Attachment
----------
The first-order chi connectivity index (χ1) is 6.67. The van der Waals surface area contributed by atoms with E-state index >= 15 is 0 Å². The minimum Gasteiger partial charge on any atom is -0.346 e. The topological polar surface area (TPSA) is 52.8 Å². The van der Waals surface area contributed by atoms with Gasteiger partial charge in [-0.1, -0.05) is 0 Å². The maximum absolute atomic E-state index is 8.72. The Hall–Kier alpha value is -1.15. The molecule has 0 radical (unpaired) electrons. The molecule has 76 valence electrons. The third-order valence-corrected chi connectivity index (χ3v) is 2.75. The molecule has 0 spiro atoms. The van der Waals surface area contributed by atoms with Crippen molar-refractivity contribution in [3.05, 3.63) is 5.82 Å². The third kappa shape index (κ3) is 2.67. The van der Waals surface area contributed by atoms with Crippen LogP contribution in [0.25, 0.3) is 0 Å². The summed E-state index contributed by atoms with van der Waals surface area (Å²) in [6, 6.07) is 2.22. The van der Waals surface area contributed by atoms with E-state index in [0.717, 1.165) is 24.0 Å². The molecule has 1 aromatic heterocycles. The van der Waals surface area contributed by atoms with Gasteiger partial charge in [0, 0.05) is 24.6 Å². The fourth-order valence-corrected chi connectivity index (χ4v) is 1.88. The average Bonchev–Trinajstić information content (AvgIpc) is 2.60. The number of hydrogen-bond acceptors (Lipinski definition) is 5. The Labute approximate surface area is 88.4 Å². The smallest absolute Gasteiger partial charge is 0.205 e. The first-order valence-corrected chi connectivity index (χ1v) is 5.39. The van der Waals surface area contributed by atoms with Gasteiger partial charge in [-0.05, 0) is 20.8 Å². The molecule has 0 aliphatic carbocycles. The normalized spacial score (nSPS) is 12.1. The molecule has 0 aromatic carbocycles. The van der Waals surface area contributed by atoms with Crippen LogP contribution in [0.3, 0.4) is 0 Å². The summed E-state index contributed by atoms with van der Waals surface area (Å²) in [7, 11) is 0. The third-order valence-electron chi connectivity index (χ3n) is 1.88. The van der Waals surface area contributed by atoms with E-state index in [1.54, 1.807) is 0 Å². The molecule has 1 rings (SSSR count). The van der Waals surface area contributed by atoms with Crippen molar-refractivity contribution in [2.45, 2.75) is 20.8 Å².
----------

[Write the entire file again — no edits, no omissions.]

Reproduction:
The first-order chi connectivity index (χ1) is 6.67. The van der Waals surface area contributed by atoms with E-state index >= 15 is 0 Å². The minimum Gasteiger partial charge on any atom is -0.346 e. The topological polar surface area (TPSA) is 52.8 Å². The van der Waals surface area contributed by atoms with Gasteiger partial charge in [-0.1, -0.05) is 0 Å². The maximum absolute atomic E-state index is 8.72. The Hall–Kier alpha value is -1.15. The molecule has 0 radical (unpaired) electrons. The molecule has 76 valence electrons. The third-order valence-corrected chi connectivity index (χ3v) is 2.75. The molecule has 0 spiro atoms. The van der Waals surface area contributed by atoms with Crippen molar-refractivity contribution in [3.05, 3.63) is 5.82 Å². The third kappa shape index (κ3) is 2.67. The van der Waals surface area contributed by atoms with Crippen LogP contribution in [0.25, 0.3) is 0 Å². The summed E-state index contributed by atoms with van der Waals surface area (Å²) in [6, 6.07) is 2.22. The van der Waals surface area contributed by atoms with E-state index in [0.717, 1.165) is 24.0 Å². The molecule has 1 aromatic heterocycles. The van der Waals surface area contributed by atoms with Gasteiger partial charge in [0, 0.05) is 24.6 Å². The fourth-order valence-corrected chi connectivity index (χ4v) is 1.88. The average Bonchev–Trinajstić information content (AvgIpc) is 2.60. The number of hydrogen-bond acceptors (Lipinski definition) is 5. The Labute approximate surface area is 88.4 Å². The smallest absolute Gasteiger partial charge is 0.205 e. The first-order valence-corrected chi connectivity index (χ1v) is 5.39. The van der Waals surface area contributed by atoms with Gasteiger partial charge in [-0.05, 0) is 20.8 Å². The molecule has 0 aliphatic carbocycles. The normalized spacial score (nSPS) is 12.1. The molecule has 0 aromatic carbocycles. The van der Waals surface area contributed by atoms with Crippen LogP contribution in [0.3, 0.4) is 0 Å². The summed E-state index contributed by atoms with van der Waals surface area (Å²) in [7, 11) is 0. The third-order valence-electron chi connectivity index (χ3n) is 1.88. The van der Waals surface area contributed by atoms with E-state index in [1.54, 1.807) is 0 Å². The molecule has 1 rings (SSSR count). The van der Waals surface area contributed by atoms with Crippen molar-refractivity contribution in [2.45, 2.75) is 20.8 Å².